- Up to $10K can be withdrawn from a Traditional IRA for a 1st time home purchase without the 10% early withdrawal penalty. but you still have to pay the applicable taxes on the withdrawal (state, federal, etc.)
- The Roth IRA allows you to pull out up to $10K of the profits in the IRA (once account has been open for 5 tax-years) both penalty free and tax free
- And, as you pointed out, the initial contribution money can always be pulled out with out tax or penalty. and in fact, it is required that the initial contribution "funds" be withdrawn first, before the "earnings". So with a Roth, and assuming there is over $10K in the account, more than $10K could be available for home purchase.

3. "- The ROTH IRA is more flexible than a traditional IRA in many other ways."
To which you responded - "Many? Other than no RMDs, which more of a theoretical issue for mos people, what other way?"

ok, clearly using the word "many" was a little off. What other ways?
- no RMD - you already mentioned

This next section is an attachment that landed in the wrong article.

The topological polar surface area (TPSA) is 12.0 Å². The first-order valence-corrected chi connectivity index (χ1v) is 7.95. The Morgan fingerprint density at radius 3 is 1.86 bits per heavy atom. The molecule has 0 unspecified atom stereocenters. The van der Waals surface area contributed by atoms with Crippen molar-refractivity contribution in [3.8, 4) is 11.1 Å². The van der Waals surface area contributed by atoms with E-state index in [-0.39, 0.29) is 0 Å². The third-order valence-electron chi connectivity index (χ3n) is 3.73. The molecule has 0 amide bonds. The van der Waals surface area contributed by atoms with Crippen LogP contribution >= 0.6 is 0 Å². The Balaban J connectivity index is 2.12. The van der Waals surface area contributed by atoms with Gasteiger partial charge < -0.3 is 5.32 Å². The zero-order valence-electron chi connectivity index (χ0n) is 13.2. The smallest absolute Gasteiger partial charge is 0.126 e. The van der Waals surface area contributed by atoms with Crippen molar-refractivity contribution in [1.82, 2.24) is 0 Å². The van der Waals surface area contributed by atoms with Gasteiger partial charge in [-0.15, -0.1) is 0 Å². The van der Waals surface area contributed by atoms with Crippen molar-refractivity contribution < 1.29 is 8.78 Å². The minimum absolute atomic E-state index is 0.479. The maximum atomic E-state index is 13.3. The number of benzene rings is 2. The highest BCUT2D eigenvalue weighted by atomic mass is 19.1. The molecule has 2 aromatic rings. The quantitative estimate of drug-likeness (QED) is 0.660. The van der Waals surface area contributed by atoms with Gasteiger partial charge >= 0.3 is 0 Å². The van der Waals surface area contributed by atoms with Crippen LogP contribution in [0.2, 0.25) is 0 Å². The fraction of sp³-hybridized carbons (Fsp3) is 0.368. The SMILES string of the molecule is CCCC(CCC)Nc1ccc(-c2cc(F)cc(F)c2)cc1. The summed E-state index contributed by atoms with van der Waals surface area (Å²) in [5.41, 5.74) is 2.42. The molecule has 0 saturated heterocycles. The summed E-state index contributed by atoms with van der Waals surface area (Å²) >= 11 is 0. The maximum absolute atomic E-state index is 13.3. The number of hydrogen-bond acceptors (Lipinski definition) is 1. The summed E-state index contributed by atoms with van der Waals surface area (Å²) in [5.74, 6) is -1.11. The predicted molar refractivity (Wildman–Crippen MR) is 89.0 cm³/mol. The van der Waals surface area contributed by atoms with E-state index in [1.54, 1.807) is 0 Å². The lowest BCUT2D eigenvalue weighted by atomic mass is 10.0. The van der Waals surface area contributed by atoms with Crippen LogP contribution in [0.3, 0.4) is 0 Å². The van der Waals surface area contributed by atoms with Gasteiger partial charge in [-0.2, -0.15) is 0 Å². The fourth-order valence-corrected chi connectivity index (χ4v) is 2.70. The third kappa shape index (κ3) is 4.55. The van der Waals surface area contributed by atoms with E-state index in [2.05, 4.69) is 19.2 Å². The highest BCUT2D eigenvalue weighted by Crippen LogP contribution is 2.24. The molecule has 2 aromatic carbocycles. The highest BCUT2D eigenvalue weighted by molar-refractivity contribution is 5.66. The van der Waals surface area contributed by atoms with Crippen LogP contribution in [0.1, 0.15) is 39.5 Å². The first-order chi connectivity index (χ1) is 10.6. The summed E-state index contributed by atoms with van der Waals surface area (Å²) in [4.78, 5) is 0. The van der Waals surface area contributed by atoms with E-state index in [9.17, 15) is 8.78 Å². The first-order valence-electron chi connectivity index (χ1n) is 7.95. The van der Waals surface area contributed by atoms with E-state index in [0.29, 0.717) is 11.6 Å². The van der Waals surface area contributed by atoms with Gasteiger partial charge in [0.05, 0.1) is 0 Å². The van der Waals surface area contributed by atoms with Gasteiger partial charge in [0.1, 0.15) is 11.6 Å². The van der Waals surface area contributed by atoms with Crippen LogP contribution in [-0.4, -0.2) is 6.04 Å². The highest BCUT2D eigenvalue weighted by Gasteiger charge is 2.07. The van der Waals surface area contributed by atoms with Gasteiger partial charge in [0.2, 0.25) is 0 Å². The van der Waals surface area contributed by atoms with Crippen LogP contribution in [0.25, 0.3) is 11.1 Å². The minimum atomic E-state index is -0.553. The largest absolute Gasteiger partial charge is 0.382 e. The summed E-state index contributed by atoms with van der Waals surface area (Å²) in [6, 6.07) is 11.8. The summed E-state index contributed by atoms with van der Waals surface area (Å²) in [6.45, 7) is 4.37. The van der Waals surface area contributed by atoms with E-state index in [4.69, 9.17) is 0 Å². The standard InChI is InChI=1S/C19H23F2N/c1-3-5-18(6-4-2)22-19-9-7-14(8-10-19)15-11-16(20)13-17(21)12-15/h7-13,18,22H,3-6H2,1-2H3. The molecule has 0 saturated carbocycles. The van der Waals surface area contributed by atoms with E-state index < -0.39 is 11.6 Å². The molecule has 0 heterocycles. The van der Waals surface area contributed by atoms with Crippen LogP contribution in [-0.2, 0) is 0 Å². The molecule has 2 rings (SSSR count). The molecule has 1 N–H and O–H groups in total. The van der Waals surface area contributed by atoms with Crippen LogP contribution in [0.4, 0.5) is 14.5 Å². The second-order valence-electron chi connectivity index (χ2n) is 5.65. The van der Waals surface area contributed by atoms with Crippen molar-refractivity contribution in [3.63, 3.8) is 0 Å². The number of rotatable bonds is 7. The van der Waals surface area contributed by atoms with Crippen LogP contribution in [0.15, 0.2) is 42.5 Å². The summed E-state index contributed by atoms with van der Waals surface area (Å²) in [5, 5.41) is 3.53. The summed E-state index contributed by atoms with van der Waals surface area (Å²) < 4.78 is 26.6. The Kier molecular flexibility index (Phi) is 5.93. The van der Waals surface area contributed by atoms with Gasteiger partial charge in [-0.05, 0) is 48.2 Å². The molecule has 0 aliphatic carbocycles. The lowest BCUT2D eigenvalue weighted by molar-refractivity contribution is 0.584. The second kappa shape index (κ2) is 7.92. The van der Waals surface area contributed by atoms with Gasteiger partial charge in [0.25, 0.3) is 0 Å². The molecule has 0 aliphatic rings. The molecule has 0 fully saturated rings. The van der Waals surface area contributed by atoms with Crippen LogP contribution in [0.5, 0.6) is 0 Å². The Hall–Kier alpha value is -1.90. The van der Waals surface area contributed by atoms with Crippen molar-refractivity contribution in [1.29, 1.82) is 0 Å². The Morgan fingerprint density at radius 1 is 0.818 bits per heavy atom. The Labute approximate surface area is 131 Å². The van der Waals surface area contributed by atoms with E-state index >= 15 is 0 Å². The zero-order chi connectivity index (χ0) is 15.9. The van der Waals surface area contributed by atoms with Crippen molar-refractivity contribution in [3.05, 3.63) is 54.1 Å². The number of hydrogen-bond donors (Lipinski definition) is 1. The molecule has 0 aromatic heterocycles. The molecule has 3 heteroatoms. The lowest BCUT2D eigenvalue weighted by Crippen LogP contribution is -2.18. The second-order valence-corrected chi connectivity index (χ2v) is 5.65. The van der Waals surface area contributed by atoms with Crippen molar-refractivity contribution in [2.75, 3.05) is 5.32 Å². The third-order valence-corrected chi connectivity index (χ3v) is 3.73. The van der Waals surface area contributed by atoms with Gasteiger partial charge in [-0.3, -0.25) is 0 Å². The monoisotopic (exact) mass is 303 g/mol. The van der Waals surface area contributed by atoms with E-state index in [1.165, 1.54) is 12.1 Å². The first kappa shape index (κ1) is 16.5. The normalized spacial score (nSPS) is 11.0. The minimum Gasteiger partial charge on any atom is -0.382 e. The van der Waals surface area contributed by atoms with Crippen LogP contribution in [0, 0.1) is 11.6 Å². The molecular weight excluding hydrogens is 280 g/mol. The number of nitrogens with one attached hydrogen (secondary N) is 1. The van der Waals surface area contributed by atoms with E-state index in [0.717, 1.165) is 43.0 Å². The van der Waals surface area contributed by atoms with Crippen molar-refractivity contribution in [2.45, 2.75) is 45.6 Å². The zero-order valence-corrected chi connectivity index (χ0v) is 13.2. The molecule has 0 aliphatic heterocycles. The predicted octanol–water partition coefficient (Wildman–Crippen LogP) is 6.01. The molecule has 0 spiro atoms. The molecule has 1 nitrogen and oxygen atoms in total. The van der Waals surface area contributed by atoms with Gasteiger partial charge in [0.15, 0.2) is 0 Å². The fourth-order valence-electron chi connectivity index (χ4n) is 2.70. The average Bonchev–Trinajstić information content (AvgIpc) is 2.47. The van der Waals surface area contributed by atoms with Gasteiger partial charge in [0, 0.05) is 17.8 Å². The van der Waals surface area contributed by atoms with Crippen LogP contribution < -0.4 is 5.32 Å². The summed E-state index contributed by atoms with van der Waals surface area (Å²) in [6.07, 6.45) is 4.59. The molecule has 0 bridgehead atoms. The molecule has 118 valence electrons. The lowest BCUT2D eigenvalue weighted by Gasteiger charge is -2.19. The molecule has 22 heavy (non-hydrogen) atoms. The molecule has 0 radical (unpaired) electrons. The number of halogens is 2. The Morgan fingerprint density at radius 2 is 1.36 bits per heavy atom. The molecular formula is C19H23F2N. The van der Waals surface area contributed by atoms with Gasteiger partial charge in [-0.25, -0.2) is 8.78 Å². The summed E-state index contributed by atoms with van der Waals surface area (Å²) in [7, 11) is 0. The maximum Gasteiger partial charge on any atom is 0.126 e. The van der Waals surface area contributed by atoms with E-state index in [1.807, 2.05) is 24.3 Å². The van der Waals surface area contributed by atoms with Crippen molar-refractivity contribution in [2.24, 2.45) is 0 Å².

- ability to pull out initial contributions without tax or penalty for pretty much any reason. Trad IRA has several exceptions where you can pull out without penalty, but you still pay tax.

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Author: hockeypop Big gold star, 5000 posts Old School Fool Add to my Favorite Fools Ignore this person (you won't see their posts anymore) Number: 69696 of 75375
Subject: Re: Starting IRAs for Children Date: 10/20/2011 5:04 AM
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FWIW I provided a ROTH to my daughter but matched her contributions on a one-to-one basis. She got into the habit of saving and was immediately rewarded.

She/you can also use that for college. Read the last paragraph about the potential impact on financial aid.
http://moneywatch.bnet.com/retirement-planning/blog/what-wor...

Roth IRA. Another option is to have your student make contributions to a Roth IRA instead of the parent saving in a 529 Plan. In order to be eligible to contribute to a Roth IRA, your student must have earned income equal to or more than the amount of the contribution (Note: dividends and interest income don’t count as earned income). Money in a Roth IRA can be invested in much the same way you can invest in a 529 plan, and the availability of investment options is dictated by the financial company that provides the Roth IRA account.

One good thing about a Roth IRA is that contributions can be taken out before the earnings. In addition, the contributions portion can be used for any purpose, including education, without tax or penalty.